[rhelv6-list] routing/interface question

John Haxby john.haxby at gmail.com
Mon Jan 17 11:01:36 UTC 2011

On 14 January 2011 18:01, Peter Ruprecht <ruprech at jilau1.colorado.edu>wrote:

> Hi everyone,
> I think I'm seeing a difference in behavior between RHEL 5 and 6 on how
> packets get routed between different subnets on different network
> interfaces.  Say I have a dual-homed host, with each interface connected to
> a different physical class C subnet.  The routing table looks like:
> # netstat -rn
> Kernel IP routing table
> Destination     Gateway         Genmask         Flags   MSS Window  irtt
> Iface
>   U         0 0          0
> eth1
>   U         0 0          0
> eth0
>     U         0 0          0
> eth0
>     U         0 0          0
> eth1
>         UG        0 0          0
> eth0
> In RHEL5, if I ping the host's 128.138.140.X address from a machine on the
> 128.138.107. subnet, I can use tcpdump to see the icmp request coming in on
> eth1, and the reply going out on eth0.  The host is not doing forwarding;
> that is, there's a 0 in /proc/sys/net/ipv4/ip_forward.
As someone else pointed out (npanderson at ups.com) , this is to do with
reverse path filtering.   More specifically, it's to do with a change to
rp_filter that happened in RHEL6.  (I tracked down the specific commit a
little while ago, I can do it again if you're interested).

It's instructive to compare npanderson's quote of the RHEL5 docs with RHEL6:

rp_filter - INTEGER
        0 - No source validation.
        1 - Strict mode as defined in RFC3704 Strict Reverse Path
            Each incoming packet is tested against the FIB and if the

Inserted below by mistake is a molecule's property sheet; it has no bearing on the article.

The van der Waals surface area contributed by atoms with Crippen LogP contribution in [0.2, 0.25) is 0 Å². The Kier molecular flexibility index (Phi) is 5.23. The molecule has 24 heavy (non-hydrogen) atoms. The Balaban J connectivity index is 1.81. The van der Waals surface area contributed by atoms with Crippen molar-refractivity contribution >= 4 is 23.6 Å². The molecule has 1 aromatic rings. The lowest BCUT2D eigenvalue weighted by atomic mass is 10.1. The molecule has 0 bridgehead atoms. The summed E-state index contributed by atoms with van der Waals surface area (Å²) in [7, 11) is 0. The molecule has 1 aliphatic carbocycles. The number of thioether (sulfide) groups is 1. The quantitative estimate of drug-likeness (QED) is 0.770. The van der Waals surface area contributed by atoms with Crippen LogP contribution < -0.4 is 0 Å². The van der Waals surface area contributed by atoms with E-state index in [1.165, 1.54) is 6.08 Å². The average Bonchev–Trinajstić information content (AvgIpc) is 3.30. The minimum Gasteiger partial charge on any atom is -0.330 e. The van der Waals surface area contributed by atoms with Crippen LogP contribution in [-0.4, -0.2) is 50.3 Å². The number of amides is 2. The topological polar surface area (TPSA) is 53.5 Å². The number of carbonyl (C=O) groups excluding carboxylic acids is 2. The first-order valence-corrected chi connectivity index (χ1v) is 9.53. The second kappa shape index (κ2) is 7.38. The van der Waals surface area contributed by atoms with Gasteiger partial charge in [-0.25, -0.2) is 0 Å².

is not the best reverse path the packet check will fail.
            By default failed packets are discarded.
        2 - Loose mode as defined in RFC3704 Loose Reverse Path
            Each incoming packet's source address is also tested against the
            and if the source address is not reachable via any interface
            the packet check will fail.

        Current recommended practice in RFC3704 is to enable strict mode
        to prevent IP spoofing from DDos attacks. If using asymmetric
        or other complicated routing, then loose mode is recommended.

        The max value from conf/{all,interface}/rp_filter is used
        when doing source validation on the {interface}.

        Default value is 0. Note that some distributions enable it
        in startup scripts.

Red Hat are (correctly) setting rp_filter to 1, strict mode.  In this case a
packet coming in eth0 will have its source address routed out on the same
interface that it came in on (because that's the default route).  However, a
packet coming in on eth1 will have it source address routed out on a
different interface to the one it came in on and it will be discarded.

This is basically asymmetric routing and is quite possibly not what you want
anyway (it messes up TCP flow control) so there are two ways to fix this:
stick with asymmetric routing and permit it or fix the asymmetric routing.

The first one is easiest: in /etc/sysctl.conf change rp_filter=1 to
rp_filter=2).  You'll need to load that and restart the network.  It's
probably easiest to reboot :-) to be sure.  I suspect that it was not
restarting enough things that prevented this change from working before.

The second one may be simple as simple as adding those routes that should go
out on eth1 to the routing table or running some routing daemon.  It depends
on your network topology, basically.  This would be the preferred solution
if it's practicable.


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